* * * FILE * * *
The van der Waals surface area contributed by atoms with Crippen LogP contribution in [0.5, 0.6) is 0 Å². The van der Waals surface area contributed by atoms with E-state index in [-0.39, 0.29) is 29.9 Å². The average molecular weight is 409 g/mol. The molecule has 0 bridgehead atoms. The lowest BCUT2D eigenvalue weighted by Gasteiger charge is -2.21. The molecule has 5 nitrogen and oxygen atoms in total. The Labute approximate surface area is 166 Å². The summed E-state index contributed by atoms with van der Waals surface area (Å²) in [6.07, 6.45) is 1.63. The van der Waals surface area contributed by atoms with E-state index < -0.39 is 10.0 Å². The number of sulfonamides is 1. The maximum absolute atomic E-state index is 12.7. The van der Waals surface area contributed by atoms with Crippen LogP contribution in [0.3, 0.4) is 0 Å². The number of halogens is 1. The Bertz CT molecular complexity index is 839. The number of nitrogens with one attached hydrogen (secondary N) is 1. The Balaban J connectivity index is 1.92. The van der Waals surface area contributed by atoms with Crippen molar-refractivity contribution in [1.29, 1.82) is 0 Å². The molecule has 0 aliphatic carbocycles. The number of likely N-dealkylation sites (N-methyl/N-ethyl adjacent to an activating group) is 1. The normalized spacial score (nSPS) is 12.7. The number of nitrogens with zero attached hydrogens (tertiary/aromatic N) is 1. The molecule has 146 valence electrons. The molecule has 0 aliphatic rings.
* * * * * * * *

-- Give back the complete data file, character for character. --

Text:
The van der Waals surface area contributed by atoms with Crippen LogP contribution in [0.5, 0.6) is 0 Å². The van der Waals surface area contributed by atoms with E-state index in [-0.39, 0.29) is 29.9 Å². The average molecular weight is 409 g/mol. The molecule has 0 bridgehead atoms. The lowest BCUT2D eigenvalue weighted by Gasteiger charge is -2.21. The molecule has 5 nitrogen and oxygen atoms in total. The Labute approximate surface area is 166 Å². The summed E-state index contributed by atoms with van der Waals surface area (Å²) in [6.07, 6.45) is 1.63. The van der Waals surface area contributed by atoms with E-state index < -0.39 is 10.0 Å². The number of sulfonamides is 1. The maximum absolute atomic E-state index is 12.7. The van der Waals surface area contributed by atoms with Crippen LogP contribution in [0.3, 0.4) is 0 Å². The number of halogens is 1. The Bertz CT molecular complexity index is 839. The number of nitrogens with one attached hydrogen (secondary N) is 1. The Balaban J connectivity index is 1.92. The van der Waals surface area contributed by atoms with Crippen molar-refractivity contribution in [1.29, 1.82) is 0 Å². The molecule has 0 aliphatic carbocycles. The number of likely N-dealkylation sites (N-methyl/N-ethyl adjacent to an activating group) is 1. The normalized spacial score (nSPS) is 12.7. The number of nitrogens with zero attached hydrogens (tertiary/aromatic N) is 1. The molecule has 146 valence electrons. The molecule has 0 aliphatic rings.